Family Honour

By: Hannah Howe

To my family, with love

Chapter One

A gentle breeze wafted through the open window, disturbing the papers on my desk. Marlowe, my office cat, sat on the windowsill, pondering whether to stay in or jump out. He gazed at me, meowed then offered his paws a thoughtful lick. As usual, Marlowe was sporting a split ear, the legacy of an alley fight. The swagger in his walk suggested that he wore his wounds with pride, as badges of honour. Without doubt, Marlowe felt at home in the alley, in the seedier side of town, much like yours truly.

After another lick of his paws and a further moment of contemplation, Marlowe decided to jump on to my desk, where he curled into a purring ball, ready for a nap. I closed the window, smoothed the creases from my slacks then sat at my desk, where I proceeded to type up a report.

I’d been hired to play store detective, to discover why shoes had been ‘walking’ from a shoe store. I’d established that a one-armed war veteran had been stealing the footwear, much to the store owner’s annoyance. The store owner was mustard keen to prosecute, but after a protracted conversation and some bartering, I’d made him see sense. The bartering took fifty per cent off my fee and expenses, but I considered that money well spent.

With the report complete and Marlowe snoozing, I stood and stretched my legs. For some bizarre reason, I felt the urge to perform a handstand. As a child, I’d had the ability to walk on my hands, which greatly amused my friends. So, with no one watching, I succumbed to the urge and stood on my hands. Then I walked across the room, my long auburn hair sweeping the vinyl floor, my face turning red. Still, not bad for a thirty-four-year-old who’d taken a bullet in the shoulder and various blows to the body and head.

I was still walking on my hands, contemplating turning a cartwheel, when a heavy hand rapped on my office door. “Enter,” I said, and before I could straighten, he was in my office, viewing me with a fair measure of bemusement.

“So, this is where, and how, you ply your trade,” Vincent Vanzetti said.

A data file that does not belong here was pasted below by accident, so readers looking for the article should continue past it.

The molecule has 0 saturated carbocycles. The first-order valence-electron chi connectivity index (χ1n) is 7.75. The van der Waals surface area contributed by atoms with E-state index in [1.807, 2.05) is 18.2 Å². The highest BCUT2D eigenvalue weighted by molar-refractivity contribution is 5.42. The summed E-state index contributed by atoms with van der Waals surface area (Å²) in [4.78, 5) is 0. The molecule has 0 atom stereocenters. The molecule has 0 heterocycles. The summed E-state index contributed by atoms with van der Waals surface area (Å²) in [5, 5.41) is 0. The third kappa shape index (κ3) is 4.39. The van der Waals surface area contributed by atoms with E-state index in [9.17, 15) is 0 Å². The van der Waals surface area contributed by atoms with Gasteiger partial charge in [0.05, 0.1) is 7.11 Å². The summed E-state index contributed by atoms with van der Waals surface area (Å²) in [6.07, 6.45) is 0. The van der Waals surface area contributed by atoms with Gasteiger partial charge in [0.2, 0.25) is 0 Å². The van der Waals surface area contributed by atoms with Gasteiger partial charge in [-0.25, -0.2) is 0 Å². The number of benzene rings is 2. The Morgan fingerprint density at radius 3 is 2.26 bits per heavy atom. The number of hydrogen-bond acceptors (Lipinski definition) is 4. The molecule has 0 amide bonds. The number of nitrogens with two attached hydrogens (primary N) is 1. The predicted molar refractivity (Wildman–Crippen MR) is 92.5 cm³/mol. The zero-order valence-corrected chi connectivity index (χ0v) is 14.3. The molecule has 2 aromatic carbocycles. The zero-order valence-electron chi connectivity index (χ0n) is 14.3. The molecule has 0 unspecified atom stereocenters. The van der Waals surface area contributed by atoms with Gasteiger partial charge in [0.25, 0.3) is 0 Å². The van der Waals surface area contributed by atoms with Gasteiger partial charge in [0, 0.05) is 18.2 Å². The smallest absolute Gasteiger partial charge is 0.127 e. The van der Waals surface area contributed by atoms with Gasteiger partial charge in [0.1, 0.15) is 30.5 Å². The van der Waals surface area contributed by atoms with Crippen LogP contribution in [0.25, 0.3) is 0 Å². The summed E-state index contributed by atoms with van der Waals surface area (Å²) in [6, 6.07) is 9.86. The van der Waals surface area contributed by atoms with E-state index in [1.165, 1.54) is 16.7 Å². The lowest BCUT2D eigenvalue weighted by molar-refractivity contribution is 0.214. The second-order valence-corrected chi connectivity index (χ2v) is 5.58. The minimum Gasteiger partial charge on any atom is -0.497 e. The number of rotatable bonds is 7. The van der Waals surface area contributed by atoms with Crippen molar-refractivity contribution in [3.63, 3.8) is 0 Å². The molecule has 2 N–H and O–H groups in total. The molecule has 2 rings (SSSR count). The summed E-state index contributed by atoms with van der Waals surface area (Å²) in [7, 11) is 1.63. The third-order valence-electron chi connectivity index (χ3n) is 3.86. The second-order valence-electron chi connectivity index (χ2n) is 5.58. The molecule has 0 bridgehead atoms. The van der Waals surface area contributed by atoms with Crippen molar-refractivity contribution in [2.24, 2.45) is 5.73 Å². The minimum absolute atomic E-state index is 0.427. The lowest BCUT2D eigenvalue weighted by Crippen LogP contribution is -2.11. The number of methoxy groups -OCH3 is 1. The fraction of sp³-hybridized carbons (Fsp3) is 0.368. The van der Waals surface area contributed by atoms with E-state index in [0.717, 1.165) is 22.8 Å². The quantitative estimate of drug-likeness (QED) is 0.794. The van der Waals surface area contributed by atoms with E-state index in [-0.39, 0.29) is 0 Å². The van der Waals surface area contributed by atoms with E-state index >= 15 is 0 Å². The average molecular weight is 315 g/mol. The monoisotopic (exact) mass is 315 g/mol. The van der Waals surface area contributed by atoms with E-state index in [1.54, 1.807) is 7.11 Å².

I sprang to my feet, smoothed my hair, smiled and nodded.

“Compact,” he growled, his hazel eyes flicking around the room, “not much bigger than my desk.”

I shrugged. The office was small, but it matched my budget. I sat and said, “You here to offer me your desk?”

Vincent Vanzetti growled again. He remained standing. Of medium build and around six foot tall, Vanzetti had large, soft hands with his fingernails neatly trimmed and polished. He was carrying a smart leather briefcase, black, without a blemish. His hair was grey and wavy, swept back to reveal a high forehead, while a firm chin, a menacing moustache and a series of pale moles distinguished his face. Vanzetti was dressed in a smart business suit, dark grey. His shirt was pristine and white while his tie was neat and straight. A gold pin adorned his tie, matching his gold wristwatch and a gold signet ring. Vanzetti looked like a cross between a businessman and a mobster, highly appropriate because he was a mixture of both.

“What’s that?” Vanzetti frowned, his suspicious gaze trained on Marlowe.

“That’s a stray from the alley, now my office cat.”

“An office is no place for animals,” he said, taking half a step back.

“You want to tell him that?” I asked, aware that Marlowe took a backward step for no one, regardless of their reputation. With a smile on my lips, I added, “No need to be afraid, he’s a cat, not a lion or a tiger.”

“I’m not afraid,” the mobster said, though now he stood closer to the door than my desk. “It’s just that I don’t like cats.”

“I don’t like boats,” I reasoned, “but whenever I want to talk with you, you force me aboard the Esmeralda.”

Vanzetti shrugged, conceding my point. He added, “The Esmeralda’s up for repairs.”

I nodded. “And I hope she’s feeling better soon.”

Our banter had disturbed Marlowe, who arched his back, meowed and stretched. He gave Vanzetti a mean, don’t mess with me, glare then jumped on to the windowsill again, where he rubbed against the windowpane until I opened the window and let him out. With a sigh of relief, Vanzetti sat in front of my desk, on my wicker-framed client’s chair.